Feels like a rare thing when baseball gets something right. We could build a case against the new CBA, I think, but it would have to be stacked up against an ideal world. In comparison to the collective bargaining agreement that came before it, this one feels like a dream. Every other day, another wave of prospects gets called up, whether to push for the playoffs or just to settle in before next season.
Red Sox 1B Triston Casas came up a bit later than expected, but that’s partly due to an early slump and an injury that cost him almost two months in the middle of the season. The team calling him up now feels like an indication they hope to open next season with him in the majors despite adding Eric Hosmer’s salary at the deadline. Maybe they can find a dance partner for him this winter. Maybe they intend to use both, but Casas can almost certainly claim an Opening Day roster spot with a warm September. In 40 games after coming off the Triple-A injured list in July, he slashed .309/.416/.537 with six home runs and a 14.6%-to-19.7% walk-to-strikeout rate.
Rockies 1B Michael Toglia is laying claim to his 2023 spot, playing right field when he’s not at first base and moving his way toward the middle of that lineup. He’s a 6’5” switch hitter, so that alone makes him kind of unique. It’s complicated to manage so many moving parts with such long levers, but Toglia made a leap this year in his pitch selection and could be a flexible power source on the cheap in redraft leagues next year. Or he could strike out so much he falls out of favor. Or he could find himself on the minor league shuttle or the big league bench for no reason at all in that picaresque Rocky way we’ve all come to know and love.
Diamondbacks RHP Ryne Nelson threw seven shutout innings with seven strikeouts and zero walks in his debut against San Diego after allowing a 5.43 ERA in 136 innings at Triple-A. Arizona’s prospects are particularly difficult to evaluate due to their run-happy home and league environments, so I’m not too worried about the ERA or the 1.39 WHIP in the minors this season. He survived Reno after thriving in Double-A Amarillo, and that’s really all we can ask, especially as he battled diminished velocity this year.
Astros RHP Hunter Brown was on target against Texas, as articulated by Grey in Hunter Brown Camouflages His Stuff Well In His Debut. Good chance Brown ambushes a few more lineups the rest of the way as Houston prepares for the playoffs.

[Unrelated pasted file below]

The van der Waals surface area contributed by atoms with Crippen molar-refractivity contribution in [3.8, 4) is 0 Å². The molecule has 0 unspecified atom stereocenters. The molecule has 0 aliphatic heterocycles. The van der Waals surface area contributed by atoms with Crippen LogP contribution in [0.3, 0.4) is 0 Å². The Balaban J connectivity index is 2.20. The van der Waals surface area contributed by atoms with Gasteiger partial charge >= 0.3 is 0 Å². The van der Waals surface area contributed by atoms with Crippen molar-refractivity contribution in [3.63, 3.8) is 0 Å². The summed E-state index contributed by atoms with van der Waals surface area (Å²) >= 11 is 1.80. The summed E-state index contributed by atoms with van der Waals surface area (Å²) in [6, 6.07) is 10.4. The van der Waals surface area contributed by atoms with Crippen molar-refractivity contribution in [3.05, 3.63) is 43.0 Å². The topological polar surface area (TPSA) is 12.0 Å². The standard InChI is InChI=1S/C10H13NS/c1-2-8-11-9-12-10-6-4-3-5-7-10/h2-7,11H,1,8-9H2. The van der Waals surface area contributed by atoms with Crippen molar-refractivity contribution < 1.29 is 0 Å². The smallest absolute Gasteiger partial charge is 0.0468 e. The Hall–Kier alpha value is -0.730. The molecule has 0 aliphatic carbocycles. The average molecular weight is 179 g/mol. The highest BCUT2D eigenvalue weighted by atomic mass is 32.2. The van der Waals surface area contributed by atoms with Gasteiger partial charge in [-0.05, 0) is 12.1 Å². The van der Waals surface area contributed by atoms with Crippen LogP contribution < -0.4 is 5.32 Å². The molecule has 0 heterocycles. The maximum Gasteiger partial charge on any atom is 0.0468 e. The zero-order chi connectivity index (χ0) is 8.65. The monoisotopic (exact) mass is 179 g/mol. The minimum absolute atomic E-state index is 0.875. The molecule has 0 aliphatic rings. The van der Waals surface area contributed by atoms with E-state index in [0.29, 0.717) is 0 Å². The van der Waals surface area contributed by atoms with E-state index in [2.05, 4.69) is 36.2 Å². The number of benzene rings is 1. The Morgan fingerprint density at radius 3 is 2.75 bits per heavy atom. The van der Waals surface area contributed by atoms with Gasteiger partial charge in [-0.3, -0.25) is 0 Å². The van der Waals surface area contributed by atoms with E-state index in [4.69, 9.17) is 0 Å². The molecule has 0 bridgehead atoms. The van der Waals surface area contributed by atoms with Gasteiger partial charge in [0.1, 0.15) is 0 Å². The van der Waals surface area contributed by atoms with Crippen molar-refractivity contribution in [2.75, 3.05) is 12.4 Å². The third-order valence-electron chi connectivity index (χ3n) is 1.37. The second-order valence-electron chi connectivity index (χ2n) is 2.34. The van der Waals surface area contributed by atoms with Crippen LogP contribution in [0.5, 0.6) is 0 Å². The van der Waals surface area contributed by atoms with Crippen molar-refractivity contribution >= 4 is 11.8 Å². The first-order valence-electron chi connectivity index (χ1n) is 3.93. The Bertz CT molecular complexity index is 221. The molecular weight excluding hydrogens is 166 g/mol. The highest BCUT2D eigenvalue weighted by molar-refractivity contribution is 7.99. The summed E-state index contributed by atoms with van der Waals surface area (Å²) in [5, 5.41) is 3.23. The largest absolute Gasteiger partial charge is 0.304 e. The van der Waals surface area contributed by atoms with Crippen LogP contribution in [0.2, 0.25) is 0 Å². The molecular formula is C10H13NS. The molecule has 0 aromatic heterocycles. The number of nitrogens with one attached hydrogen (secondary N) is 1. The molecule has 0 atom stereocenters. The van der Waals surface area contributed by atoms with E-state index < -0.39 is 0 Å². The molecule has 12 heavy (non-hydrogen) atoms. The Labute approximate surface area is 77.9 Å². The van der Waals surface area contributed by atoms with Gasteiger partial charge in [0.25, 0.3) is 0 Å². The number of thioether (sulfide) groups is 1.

Guardians RHP Cody Morris got knocked around by a playoff-caliber Mariners team in his debut, but he’s a talented pitcher who should be able to find his way. He might be shuttled up and down a bit, but opportunity abounds on a Cleveland team that’s in a tight race for the AL Central. Morris missed most of the season with a right shoulder strain, so the team might pump the brakes rather than turn him loose, but the rewards are worth the risk in that regard.
Cubs RHP Hayden Wesneski is being recalled as LHP Justin Steele hits the IL. He pitched okay in Iowa despite the 5.66 ERA across five games, as evidenced by his 1.21 WHIP and a flukishly low 54.7% left-on-base rate.
Pirates C Axiel Plaz (17, DSL) turned 17 in August but had already laid waste to the Dominican Summer League as a 16-year-old, slashing ..382/.500/.706 with three home runs and a 15.1%-to-18.6% walk-to-strikeout rate. He’s not huge at 5’11” 165 lbs, but he’d be a junior in high school this year, and he’ll be in the complex league next year as a high-school senior with a chance to make his way to Low A in the same season, depending on how the organization plays it. He’s a free agent in all of my leagues and probably should be for now, especially considering he can’t really improve his fantasy stock until next season is well underway. Nevertheless, he’d be a sharp pick in the middle-late rounds of supp drafts this winter.
Yankees SS Oswald Peraza, Brewers OF Esteury Ruiz and Rays IF Jonathan Aranda are all in a similar boat as talented, MLB-ready players struggling to break into their teams’ lineups. I like them all if they can get on the field.
From Axiel to Axel, we roll on. The realm’s delight these past couple weeks, Mariners SS Axel Sanchez (19, A) is a smooth defender with an excellent throwing arm. He found another level with the bat in Low-A this season, slashing .322/.414/.623 with seven home runs and four stolen bases in 29 games.
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